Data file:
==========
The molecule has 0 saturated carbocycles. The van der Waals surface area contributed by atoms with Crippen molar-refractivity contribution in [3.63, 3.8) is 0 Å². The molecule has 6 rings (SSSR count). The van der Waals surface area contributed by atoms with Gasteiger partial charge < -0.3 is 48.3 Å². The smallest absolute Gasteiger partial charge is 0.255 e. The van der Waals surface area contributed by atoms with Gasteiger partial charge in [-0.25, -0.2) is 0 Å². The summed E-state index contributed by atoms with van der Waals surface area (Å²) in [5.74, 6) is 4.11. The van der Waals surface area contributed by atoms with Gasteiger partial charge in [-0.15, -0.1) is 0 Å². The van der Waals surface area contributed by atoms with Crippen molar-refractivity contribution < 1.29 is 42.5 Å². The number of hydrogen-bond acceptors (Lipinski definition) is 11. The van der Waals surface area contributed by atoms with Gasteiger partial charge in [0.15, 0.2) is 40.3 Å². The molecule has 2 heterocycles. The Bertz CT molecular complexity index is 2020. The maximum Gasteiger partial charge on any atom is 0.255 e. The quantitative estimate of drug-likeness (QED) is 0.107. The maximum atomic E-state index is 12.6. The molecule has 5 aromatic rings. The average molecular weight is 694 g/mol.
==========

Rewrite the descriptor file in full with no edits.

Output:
The molecule has 0 saturated carbocycles. The van der Waals surface area contributed by atoms with Crippen molar-refractivity contribution in [3.63, 3.8) is 0 Å². The molecule has 6 rings (SSSR count). The van der Waals surface area contributed by atoms with Gasteiger partial charge < -0.3 is 48.3 Å². The smallest absolute Gasteiger partial charge is 0.255 e. The van der Waals surface area contributed by atoms with Gasteiger partial charge in [-0.25, -0.2) is 0 Å². The summed E-state index contributed by atoms with van der Waals surface area (Å²) in [5.74, 6) is 4.11. The van der Waals surface area contributed by atoms with Gasteiger partial charge in [-0.15, -0.1) is 0 Å². The van der Waals surface area contributed by atoms with Crippen molar-refractivity contribution < 1.29 is 42.5 Å². The number of hydrogen-bond acceptors (Lipinski definition) is 11. The van der Waals surface area contributed by atoms with Gasteiger partial charge in [0.15, 0.2) is 40.3 Å². The molecule has 2 heterocycles. The Bertz CT molecular complexity index is 2020. The maximum Gasteiger partial charge on any atom is 0.255 e. The quantitative estimate of drug-likeness (QED) is 0.107. The maximum atomic E-state index is 12.6. The molecule has 5 aromatic rings. The average molecular weight is 694 g/mol.